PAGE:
- The Washington Times - Wednesday, October 26, 2005

ASSOCIATED PRESS

A plan to close and reconfigure hundreds of military bases is sailing through Congress, on track to take effect next month in a blow to communities hoping for an eleventh-hour reprieve.

In a long-shot attempt to halt the first round of base closings in a decade, the House planned a vote today on a proposal to reject the final report of the 2005 Base Closure and Realignment Commission (BRAC). Even base-closing opponents considered the effort certain to fail, like Congress’ attempts to stop the four previous rounds.

To kill the process, the Senate also would have to veto the report, and the chances of that happening are slim to none. In both chambers, opposition has been muted by the elimination of several major bases from the Pentagon’s original list of closures and the focus on Hurricanes Katrina and Rita.

“I can’t see anything that stops it,” said David Berteau, a military analyst who oversaw base closings for the Pentagon in 1991 and 1993.

Even the Republican sponsor of the House resolution said he expects the proposed shake-up to become law during the second week of November.

“I know that this is an uphill battle,” said Rep. Ray LaHood, Illinois Republican. “I’ve been around long enough to know we’ll be lucky to get 100 votes” in the 435-member House.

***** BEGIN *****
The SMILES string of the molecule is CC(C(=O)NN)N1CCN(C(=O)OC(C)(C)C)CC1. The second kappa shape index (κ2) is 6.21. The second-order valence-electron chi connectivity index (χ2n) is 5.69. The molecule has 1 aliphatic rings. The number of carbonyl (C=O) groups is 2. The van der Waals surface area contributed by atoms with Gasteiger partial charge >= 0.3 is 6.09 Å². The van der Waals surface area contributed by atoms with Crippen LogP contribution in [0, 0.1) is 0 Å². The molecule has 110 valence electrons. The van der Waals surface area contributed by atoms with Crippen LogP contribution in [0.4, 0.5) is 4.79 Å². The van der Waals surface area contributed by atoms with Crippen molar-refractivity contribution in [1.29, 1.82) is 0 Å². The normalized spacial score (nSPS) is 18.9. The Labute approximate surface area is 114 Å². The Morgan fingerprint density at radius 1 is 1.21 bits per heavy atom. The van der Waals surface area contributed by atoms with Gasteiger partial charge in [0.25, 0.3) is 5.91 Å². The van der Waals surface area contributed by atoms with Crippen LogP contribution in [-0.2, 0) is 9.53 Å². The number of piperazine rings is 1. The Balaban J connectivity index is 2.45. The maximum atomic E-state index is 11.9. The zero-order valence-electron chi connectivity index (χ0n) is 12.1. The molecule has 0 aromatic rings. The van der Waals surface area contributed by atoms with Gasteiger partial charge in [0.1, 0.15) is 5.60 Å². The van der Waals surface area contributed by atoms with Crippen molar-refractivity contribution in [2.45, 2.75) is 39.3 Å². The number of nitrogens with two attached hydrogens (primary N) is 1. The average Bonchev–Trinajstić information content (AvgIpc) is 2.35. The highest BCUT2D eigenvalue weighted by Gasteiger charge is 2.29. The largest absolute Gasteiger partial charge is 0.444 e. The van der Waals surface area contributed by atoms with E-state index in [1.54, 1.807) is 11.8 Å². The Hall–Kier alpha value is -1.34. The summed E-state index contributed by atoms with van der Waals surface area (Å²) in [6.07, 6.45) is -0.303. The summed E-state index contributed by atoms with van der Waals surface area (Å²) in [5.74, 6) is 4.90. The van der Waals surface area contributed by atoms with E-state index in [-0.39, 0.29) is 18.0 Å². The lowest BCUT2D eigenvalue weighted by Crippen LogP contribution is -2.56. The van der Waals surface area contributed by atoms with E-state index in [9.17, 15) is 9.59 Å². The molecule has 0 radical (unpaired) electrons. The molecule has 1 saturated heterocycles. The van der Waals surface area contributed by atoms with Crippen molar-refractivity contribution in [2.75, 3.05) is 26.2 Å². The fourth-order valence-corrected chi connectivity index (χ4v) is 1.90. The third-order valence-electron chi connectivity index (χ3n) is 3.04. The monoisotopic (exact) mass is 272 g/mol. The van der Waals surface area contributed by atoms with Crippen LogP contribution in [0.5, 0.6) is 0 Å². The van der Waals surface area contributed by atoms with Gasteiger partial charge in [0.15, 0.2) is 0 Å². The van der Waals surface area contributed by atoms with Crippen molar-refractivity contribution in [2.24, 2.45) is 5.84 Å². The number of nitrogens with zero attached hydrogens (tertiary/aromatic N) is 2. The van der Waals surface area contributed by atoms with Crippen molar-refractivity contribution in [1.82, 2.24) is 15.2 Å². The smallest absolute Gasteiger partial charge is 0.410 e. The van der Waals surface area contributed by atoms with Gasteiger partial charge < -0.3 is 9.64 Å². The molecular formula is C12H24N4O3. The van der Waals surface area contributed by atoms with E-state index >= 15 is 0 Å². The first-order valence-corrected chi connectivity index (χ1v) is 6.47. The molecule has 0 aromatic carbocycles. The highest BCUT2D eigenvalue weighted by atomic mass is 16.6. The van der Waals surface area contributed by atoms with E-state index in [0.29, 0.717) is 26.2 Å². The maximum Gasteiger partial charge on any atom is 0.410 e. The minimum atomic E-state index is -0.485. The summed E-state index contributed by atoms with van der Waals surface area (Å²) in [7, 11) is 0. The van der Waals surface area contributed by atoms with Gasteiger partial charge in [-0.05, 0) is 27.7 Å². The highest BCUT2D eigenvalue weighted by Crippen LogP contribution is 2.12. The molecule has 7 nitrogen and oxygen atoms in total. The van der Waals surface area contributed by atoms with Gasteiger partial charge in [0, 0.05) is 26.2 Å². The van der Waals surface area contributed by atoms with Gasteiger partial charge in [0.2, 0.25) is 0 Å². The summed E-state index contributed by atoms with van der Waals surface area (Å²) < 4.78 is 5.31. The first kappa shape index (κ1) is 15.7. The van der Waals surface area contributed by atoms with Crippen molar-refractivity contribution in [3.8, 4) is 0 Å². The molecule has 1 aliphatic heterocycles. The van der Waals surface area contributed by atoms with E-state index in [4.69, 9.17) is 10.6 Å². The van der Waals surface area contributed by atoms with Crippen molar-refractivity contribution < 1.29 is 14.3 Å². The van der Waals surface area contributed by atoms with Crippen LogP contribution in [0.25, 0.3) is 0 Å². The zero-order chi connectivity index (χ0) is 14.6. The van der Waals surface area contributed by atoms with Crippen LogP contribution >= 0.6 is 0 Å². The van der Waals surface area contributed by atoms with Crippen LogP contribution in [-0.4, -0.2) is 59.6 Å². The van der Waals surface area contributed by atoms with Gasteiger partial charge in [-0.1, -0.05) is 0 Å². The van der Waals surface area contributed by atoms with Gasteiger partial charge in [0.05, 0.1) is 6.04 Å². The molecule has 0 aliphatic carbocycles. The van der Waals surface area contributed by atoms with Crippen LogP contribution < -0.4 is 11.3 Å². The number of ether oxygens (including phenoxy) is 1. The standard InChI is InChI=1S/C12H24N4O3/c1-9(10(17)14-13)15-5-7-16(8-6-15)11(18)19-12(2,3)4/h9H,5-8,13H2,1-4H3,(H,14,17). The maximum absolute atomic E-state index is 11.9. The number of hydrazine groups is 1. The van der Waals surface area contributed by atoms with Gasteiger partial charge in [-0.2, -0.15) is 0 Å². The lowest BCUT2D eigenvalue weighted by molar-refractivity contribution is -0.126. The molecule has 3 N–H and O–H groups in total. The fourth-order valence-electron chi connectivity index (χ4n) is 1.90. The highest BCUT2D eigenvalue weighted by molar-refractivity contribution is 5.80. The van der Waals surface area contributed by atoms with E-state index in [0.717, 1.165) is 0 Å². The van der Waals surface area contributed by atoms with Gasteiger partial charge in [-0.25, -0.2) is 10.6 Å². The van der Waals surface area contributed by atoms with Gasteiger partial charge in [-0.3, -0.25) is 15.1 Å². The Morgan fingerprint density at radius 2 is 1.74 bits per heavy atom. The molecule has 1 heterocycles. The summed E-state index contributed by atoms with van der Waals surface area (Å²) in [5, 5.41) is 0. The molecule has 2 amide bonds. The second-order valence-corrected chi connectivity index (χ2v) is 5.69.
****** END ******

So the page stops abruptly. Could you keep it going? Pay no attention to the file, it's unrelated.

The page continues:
Sen. John Thune, South Dakota Republican, who led early opposition in the Senate after the Pentagon proposed closing an Air Force base in his state, said the House vote would put the epitaph on a dead issue.

“Unless the House in some miraculous way finds the votes to overturn the BRAC decisions, I think it’s pretty much a done deal, and I think most people over here view it that way,” Mr. Thune said.

Congressional critics and many local officials fear the impact of base closures on their local economies and on their political futures. They argue that the United States should not restructure bases while the military is engaged in Iraq and Afghanistan.

“This is the wrong message to send while we are at war,” said Mr. LaHood, whose district includes a base in Springfield, Ill., that stands to lose 15 National Guard fighter jets.

The Pentagon, the White House and Republican congressional leaders dismiss that argument. They contend that eliminating extra space will free up money that instead could be used to improve the military’s fighting capabilities.

Military analysts agree. They say that this may be the Pentagon’s last chance to save money by shuttering bases because Congress likely will resist approving another round of closures given the pain this one caused.

The nine-member commission reviewing Defense Secretary Donald H. Rumsfeld’s plan to restructure the U.S. domestic base network sent President Bush the report in September. It called for closing 22 major military bases and reconfiguring another 33. Hundreds of smaller facilities from coast to coast also will close, shrink or grow.

The commission said the plan would mean annual savings of $4.2 billion, compared with $5.4 billion a year under the Pentagon’s original plan.

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